It is less clear whether Obama will reduce emissions from other sectors, like industry and transportation.


Some energy companies say they think the president missed the opportunity to remind listeners that climate change is an international phenomenon which will require international solutions.


With some arm twisting from the White House, the US Congress came close to capping carbon emissions after the House passed the "American Clean Energy and Security Act" by a narrow vote of 219-212 in June 2009, only to see it dissolve in the Senate controlled by Democrats a year later.

The Obama administration delivered the strongest increases in fuel efficiency standards for new passenger cars in decades with promises to cut carbon emissions by 6 billion metric tons by 2025.

The massive stimulus plan passed in the early days of the President’s first term contained $90 billion for green technologies. Wind, solar and other green sources of energy are in better shape now than they’ve ever been before.   

According to the Energy Information Administration, the federal government's office for energy statistics, non-hydropower renewable energy is poised to increase from 2 percent of total generation to 6.7 percent between 2010 and 2025, while hydropower -- a more traditional form of renewable energy than solar or wind -- is set to increase from 10 percent to 14 percent over the same period. That would bring renewable sources to 21% by 2025.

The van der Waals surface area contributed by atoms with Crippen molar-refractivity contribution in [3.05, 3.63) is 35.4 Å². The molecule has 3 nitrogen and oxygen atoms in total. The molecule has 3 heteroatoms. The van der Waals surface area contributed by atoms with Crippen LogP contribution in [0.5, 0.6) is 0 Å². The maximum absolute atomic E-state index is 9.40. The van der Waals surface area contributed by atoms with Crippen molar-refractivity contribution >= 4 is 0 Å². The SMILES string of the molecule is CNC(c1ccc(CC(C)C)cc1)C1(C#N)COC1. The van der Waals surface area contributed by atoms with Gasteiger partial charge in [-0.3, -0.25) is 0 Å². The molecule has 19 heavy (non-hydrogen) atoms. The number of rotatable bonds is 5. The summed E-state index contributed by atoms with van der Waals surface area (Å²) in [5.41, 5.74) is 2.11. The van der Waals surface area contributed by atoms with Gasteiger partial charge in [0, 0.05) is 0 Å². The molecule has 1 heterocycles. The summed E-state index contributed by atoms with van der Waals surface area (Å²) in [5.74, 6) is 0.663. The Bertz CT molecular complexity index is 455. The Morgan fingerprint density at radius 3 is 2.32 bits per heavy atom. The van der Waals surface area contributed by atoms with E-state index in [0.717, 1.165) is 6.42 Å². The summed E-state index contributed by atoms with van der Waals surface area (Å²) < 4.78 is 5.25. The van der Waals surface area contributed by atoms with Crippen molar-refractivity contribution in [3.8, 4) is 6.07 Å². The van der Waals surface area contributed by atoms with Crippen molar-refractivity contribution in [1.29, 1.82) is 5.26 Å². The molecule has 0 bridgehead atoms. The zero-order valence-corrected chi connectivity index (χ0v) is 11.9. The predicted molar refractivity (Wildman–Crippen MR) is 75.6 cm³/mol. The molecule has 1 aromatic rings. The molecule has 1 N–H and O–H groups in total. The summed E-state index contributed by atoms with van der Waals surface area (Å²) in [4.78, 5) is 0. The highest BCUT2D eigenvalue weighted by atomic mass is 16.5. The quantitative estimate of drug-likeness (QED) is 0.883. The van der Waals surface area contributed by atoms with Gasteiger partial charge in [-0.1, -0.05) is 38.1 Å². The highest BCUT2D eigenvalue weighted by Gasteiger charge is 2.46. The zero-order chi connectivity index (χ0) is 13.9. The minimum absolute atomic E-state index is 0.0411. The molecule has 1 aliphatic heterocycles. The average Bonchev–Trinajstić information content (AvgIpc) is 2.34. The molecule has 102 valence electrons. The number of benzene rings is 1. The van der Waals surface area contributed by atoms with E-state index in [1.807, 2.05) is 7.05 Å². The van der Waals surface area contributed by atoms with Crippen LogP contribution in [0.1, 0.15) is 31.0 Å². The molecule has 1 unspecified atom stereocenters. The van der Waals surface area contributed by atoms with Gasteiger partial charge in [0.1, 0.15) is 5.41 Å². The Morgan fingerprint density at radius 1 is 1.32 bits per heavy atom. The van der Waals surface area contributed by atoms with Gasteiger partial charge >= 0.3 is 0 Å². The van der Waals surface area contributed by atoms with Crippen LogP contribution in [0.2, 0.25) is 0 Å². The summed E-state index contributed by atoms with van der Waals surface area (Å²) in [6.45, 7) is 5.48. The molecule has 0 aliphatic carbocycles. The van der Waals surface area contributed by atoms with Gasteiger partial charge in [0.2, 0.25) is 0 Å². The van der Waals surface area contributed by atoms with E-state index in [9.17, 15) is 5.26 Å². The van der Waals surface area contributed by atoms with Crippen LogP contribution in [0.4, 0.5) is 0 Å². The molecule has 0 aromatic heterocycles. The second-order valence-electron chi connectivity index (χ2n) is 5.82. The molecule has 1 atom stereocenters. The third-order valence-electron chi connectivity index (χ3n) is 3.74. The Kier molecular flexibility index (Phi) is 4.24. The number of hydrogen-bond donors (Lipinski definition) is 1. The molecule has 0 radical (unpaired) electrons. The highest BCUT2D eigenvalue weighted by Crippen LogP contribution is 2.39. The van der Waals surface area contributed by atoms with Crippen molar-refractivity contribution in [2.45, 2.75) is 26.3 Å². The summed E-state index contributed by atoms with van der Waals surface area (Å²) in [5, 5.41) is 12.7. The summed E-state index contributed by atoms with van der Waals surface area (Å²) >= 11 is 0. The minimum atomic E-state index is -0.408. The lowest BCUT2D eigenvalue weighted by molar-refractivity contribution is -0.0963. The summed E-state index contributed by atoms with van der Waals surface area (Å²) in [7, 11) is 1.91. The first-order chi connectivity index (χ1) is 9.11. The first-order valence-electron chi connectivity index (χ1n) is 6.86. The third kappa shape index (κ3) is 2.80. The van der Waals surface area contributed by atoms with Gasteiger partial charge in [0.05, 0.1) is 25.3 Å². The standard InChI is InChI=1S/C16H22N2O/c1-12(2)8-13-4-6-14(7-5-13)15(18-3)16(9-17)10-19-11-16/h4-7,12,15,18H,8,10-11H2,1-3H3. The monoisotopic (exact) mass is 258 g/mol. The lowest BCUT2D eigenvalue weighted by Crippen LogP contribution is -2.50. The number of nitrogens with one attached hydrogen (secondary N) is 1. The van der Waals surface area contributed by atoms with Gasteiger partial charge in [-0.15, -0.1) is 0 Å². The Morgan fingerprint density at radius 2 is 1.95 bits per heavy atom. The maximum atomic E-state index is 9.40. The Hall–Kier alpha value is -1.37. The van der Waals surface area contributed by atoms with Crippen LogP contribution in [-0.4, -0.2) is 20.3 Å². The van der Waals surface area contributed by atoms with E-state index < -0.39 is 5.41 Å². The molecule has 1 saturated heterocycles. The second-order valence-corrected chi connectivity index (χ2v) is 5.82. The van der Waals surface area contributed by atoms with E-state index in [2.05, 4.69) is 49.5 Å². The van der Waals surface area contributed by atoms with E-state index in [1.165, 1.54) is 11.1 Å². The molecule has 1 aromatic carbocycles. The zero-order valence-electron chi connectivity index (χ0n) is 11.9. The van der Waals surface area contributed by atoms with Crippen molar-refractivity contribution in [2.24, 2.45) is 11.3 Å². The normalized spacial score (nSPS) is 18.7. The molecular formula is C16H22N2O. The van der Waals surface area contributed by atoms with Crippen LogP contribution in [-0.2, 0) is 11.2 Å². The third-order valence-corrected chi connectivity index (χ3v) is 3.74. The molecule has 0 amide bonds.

“Climate change is already affecting the American people,” declares the opening paragraph of the report, issued under the auspices of the Global Change Research Program.

“Certain types of weather events have become more frequent and/or intense, including heat waves, heavy downpours, and, in some regions, floods and droughts.

“Sea level is rising, oceans are becoming more acidic, and glaciers and Arctic sea ice are melting. These changes are part of the pattern of global climate change, which is primarily driven by human activity.”

When it is final, this report will be an official document of the United States government.

The public comment period for the report will run through April 12, 2013.